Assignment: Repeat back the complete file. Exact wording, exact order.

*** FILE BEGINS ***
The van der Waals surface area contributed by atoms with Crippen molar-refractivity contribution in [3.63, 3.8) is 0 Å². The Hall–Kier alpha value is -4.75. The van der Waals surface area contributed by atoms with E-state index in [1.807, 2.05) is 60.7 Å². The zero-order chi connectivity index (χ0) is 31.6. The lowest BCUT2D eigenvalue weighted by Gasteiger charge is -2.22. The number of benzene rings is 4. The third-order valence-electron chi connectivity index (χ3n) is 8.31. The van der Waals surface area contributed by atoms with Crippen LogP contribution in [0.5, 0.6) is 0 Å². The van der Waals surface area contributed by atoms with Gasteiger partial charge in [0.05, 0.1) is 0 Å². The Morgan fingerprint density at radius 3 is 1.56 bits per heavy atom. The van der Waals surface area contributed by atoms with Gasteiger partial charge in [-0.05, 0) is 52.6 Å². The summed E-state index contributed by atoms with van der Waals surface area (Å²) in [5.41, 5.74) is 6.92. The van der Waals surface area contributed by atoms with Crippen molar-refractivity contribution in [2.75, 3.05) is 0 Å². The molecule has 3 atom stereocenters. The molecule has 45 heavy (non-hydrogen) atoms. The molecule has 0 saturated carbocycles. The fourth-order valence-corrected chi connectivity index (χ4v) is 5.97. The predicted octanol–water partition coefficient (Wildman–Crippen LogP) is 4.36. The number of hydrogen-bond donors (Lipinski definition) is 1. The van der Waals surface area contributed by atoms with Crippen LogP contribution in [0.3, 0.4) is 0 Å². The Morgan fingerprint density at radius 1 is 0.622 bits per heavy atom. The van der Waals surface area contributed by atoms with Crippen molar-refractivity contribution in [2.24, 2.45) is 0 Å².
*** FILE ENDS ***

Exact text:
The van der Waals surface area contributed by atoms with Crippen molar-refractivity contribution in [3.63, 3.8) is 0 Å². The Hall–Kier alpha value is -4.75. The van der Waals surface area contributed by atoms with E-state index in [1.807, 2.05) is 60.7 Å². The zero-order chi connectivity index (χ0) is 31.6. The lowest BCUT2D eigenvalue weighted by Gasteiger charge is -2.22. The number of benzene rings is 4. The third-order valence-electron chi connectivity index (χ3n) is 8.31. The van der Waals surface area contributed by atoms with Crippen LogP contribution in [0.5, 0.6) is 0 Å². The van der Waals surface area contributed by atoms with Gasteiger partial charge in [0.05, 0.1) is 0 Å². The Morgan fingerprint density at radius 3 is 1.56 bits per heavy atom. The van der Waals surface area contributed by atoms with Gasteiger partial charge in [-0.05, 0) is 52.6 Å². The summed E-state index contributed by atoms with van der Waals surface area (Å²) in [5.41, 5.74) is 6.92. The van der Waals surface area contributed by atoms with Crippen molar-refractivity contribution in [2.75, 3.05) is 0 Å². The molecule has 3 atom stereocenters. The molecule has 45 heavy (non-hydrogen) atoms. The molecule has 0 saturated carbocycles. The fourth-order valence-corrected chi connectivity index (χ4v) is 5.97. The predicted octanol–water partition coefficient (Wildman–Crippen LogP) is 4.36. The number of hydrogen-bond donors (Lipinski definition) is 1. The van der Waals surface area contributed by atoms with Crippen LogP contribution in [0.3, 0.4) is 0 Å². The Morgan fingerprint density at radius 1 is 0.622 bits per heavy atom. The van der Waals surface area contributed by atoms with Crippen molar-refractivity contribution in [2.24, 2.45) is 0 Å².